Some photographers find creative reward in post-production, in making the final print. Others find more satisfaction in the process of capturing the image. It is in this act of photographing that inspires our artist, Hanns Zischler. Currently on exhibit at the Garden of the Zodiac Gallery, Zischler presents a retrospective of work from 2010 to 2018, in Light Laid Asleep Light Awoken.
With child-like exuberance, the veteran actor, writer and photographer uses the simplest of equipment, a pinhole camera, to record his journeys. A pinhole camera consists of a basic light-safe box, with a hole on one side (the aperture) and opposite a place for light sensitive material or digital sensor. Pinhole cameras are known for their extended time exposures, soft focus, and natural vignette.
Freeing himself from the burden of high-tech, he relies on his knowledge of photography fundamentals, his intuition, and a little serendipity to deliver a surreal and mysterious view. Whether it is traversing the canals of Venice, hiking the shores of the Danube, or ascending in a hot-air balloon, Zischler finds poetry in the landscape.
The exhibit contains 36 of Zischler’s photographs. Most are presented as individual prints, with a couple in series, and they represent roughly the last ten years of work. Zischler is somewhat of a purist, in that he primarily concerns himself with choosing the film and shooting the photo, leaving the processing and printing to others.
He shoots onto traditional color film, often from expired stock, and scans the images. His digital prints range on the smaller side, from traditional 8 x 10 to about 20 x 24. For this exhibit however, six of his color images were enlarged onto 60-inch digital print paper.
The enlarged prints have a substantial presence. Extreme enlargements from film negatives reveals the grain of the film (the clumps of silver and dye.) This can become distracting, depending on the application. An effect not unlike the pointillist painters, like Georges Seurat.
The graininess gives a sandy softness to the series “Venice Passing By.” The three photos, shot while travelling the canals, exemplify the representation of motion and immediate presence that is so much of a part of the pinhole method. The mysterious streaks of light and blurred buildings enliven the experience.
A remnant of a wake and the deep blue reflecting the classical buildings above give the only clue to the watery surface of the canals. The enlarged grain could easily overwhelm images like these, but it is kept in check by a softness of focus and ghostly blur so associated with these cameras. The grain is subtle enough, as in the gravure method of printing photographs in books, and the serves to enhance the water and sky.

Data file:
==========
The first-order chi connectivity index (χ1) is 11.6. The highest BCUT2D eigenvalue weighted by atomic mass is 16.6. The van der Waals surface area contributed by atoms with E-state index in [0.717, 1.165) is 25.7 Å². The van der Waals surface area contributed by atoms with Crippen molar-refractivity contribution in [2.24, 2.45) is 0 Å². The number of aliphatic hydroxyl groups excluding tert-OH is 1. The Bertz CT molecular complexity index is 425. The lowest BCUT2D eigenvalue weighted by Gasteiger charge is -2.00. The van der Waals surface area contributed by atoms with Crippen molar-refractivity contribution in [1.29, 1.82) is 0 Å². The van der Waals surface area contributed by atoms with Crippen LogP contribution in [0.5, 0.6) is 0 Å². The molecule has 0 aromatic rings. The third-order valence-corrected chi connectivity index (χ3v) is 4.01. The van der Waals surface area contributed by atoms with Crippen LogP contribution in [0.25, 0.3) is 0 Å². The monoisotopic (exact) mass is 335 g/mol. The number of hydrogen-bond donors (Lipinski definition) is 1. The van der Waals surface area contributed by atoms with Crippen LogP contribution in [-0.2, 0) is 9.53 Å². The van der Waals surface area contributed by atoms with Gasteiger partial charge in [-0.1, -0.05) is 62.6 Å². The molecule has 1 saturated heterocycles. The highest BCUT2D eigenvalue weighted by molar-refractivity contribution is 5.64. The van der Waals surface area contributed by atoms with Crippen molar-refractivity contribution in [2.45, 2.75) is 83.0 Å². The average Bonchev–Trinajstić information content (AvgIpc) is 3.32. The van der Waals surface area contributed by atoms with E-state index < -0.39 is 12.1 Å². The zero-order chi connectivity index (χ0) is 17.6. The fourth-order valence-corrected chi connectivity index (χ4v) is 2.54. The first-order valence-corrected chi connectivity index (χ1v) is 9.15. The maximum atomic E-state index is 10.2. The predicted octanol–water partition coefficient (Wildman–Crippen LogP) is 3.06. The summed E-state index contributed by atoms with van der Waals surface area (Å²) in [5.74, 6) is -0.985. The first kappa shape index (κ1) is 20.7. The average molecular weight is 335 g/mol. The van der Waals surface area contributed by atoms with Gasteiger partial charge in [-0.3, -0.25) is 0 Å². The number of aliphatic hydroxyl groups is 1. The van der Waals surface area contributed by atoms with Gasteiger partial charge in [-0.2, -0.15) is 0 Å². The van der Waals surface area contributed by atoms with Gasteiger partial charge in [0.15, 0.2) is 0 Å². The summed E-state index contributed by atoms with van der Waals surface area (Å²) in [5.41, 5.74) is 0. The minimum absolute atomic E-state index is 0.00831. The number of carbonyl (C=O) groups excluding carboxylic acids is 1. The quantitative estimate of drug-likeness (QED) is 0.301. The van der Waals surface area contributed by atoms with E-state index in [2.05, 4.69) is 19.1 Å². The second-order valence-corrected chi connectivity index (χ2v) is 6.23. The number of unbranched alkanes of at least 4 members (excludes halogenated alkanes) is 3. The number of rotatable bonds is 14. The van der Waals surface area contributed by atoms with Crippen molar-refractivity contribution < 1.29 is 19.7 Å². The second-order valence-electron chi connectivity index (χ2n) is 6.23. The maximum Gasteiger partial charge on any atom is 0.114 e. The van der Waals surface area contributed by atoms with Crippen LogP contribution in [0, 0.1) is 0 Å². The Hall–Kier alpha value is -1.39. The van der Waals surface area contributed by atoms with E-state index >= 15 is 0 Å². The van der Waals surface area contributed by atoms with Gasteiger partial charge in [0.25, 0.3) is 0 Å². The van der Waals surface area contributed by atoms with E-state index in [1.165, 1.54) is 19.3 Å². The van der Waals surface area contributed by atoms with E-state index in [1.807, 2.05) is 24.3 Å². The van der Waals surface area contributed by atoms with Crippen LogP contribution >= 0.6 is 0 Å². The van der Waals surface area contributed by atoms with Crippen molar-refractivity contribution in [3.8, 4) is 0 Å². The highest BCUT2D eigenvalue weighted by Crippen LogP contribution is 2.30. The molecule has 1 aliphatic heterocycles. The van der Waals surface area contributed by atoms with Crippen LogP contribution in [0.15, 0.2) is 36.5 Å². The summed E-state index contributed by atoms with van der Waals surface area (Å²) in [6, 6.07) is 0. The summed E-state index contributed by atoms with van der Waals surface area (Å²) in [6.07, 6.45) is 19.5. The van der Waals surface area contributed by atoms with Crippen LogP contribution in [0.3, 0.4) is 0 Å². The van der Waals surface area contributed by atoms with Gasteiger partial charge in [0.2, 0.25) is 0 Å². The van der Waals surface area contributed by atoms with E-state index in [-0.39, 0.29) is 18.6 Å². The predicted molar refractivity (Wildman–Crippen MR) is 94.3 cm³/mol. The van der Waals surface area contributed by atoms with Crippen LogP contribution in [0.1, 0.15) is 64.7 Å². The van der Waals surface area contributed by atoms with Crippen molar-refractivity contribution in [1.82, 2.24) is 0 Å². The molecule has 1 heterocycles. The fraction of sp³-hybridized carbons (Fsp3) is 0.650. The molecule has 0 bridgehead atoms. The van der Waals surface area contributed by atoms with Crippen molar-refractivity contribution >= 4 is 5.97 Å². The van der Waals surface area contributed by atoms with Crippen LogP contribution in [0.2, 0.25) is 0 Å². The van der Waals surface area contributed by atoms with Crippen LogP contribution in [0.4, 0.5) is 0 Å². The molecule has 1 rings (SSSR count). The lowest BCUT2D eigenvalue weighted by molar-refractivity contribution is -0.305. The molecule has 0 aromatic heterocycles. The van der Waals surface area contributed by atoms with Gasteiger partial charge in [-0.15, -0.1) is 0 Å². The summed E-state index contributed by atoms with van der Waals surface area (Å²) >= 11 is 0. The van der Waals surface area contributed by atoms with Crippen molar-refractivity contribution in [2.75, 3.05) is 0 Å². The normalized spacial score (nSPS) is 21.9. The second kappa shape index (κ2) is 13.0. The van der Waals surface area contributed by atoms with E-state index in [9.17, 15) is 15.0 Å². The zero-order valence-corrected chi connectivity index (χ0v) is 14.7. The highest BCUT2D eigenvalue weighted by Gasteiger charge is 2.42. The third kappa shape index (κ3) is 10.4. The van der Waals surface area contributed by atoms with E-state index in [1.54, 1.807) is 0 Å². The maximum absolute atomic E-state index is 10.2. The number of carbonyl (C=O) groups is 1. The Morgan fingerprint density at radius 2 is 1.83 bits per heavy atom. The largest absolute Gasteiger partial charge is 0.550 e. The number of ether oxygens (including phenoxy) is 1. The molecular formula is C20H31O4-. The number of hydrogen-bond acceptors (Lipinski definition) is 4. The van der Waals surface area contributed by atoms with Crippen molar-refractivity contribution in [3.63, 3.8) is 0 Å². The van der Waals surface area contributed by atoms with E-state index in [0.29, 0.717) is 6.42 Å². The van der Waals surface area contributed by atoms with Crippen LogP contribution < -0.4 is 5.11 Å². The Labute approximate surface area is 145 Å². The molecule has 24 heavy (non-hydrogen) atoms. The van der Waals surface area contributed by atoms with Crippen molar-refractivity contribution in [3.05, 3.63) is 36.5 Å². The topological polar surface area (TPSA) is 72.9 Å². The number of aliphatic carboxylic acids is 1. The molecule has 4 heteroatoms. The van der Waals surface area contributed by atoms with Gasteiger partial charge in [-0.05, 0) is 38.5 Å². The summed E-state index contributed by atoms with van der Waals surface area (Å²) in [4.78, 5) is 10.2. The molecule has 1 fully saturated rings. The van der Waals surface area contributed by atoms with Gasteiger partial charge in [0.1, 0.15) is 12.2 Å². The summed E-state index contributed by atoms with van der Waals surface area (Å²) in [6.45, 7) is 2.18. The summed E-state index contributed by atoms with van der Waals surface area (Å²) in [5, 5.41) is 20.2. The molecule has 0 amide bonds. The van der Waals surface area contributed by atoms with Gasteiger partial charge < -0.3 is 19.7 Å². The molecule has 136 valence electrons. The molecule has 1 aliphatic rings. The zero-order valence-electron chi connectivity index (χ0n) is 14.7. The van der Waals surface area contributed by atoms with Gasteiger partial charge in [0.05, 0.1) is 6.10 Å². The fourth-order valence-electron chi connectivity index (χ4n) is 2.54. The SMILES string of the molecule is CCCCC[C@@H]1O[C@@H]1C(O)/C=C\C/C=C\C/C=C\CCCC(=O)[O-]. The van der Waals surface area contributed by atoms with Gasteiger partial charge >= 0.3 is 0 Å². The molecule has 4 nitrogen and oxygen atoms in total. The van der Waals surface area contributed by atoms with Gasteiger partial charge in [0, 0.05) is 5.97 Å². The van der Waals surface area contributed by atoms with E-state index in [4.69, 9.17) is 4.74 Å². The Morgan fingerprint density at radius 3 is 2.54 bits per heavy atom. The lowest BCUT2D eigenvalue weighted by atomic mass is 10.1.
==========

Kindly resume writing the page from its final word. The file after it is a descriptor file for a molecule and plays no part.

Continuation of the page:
This graininess is much more evident in the two pieces from his hot-air balloon series, “We Got Ignition!” and “Up and Away!” Here the grain is brought to the point of becoming visible particles of color. Viewed from the appropriate distance however, the effect can be described as viewing the scene through a light mist on glass.
The result is surreal and captivating. Since photos of this size are meant to be viewed from a distance of at least the diagonal measurement of the print, these large prints are best viewed from about 6 to 8 feet back
Some pinhole devotees are quite involved in the mechanics of the process, creating their own cameras. Zischler finds himself more interested in the resulting imagery. In from the recent past, “Pinhole photographs make visible and express the passage of the fleeting moment, they cross a silent world: wind, smoke, the falling snow, the drizzling rain.”
With the substantial reliance on time exposure, the process also allows the artist some creativity in placing elements or models into the scene and removing them before the full exposure. “Lady and the Lake,” illustrates the playful application of the concept. A series of four shots of a lake, with our subject in various levels of presence, from fully solid to mysteriously transparent.
In “Dandelions” and “Bumblebees Heading for the Sea.” Glints of mysterious sunlight invade one scene, and a blast of wind blurs a swarm of flowers in the other, or are those the “bees” of the title? These two works are good examples of the mysteries and serendipitous results that can come from a process that leaves so much to chance.
In “Brides of the Wind, Highly Excited” we find a triptych of a pink flowering shrub, but in each shot an intruder enters, a ghostly flash of movement, dancing into the foreground. A self-portrait of the artist stands out for its commentary on time and patience. In “Self Portrait before a Rough Sea,” our artist stands to the left, Gatsbyesque, the wind beating his white linen coat. Pants rolled up for a stroll on the beach. The camera has a presence, though in shadow. He looks out to the sea, waiting patiently, hands in pockets. The long exposure smooths the rough sea of the title, as much of photography is said to smooth out life.
Zischler, who has resided in Berlin since 1968, is something of a renaissance man. He is an author, an essayist, a publisher, and actor, with over 250 movie, television and documentary credits to his name, and a photographer. His began his photographic work about 50 years ago, and for the last 30 years or so, he has shot almost exclusively with the pinhole camera.
Light Laid Asleep/Light Awokenis on display through August 4th. The Garden of the Zodiac Gallery, 1042 Howard Street, is located in the Passageway in the Old Market. For further information, contact the gallery at 402-341-1877.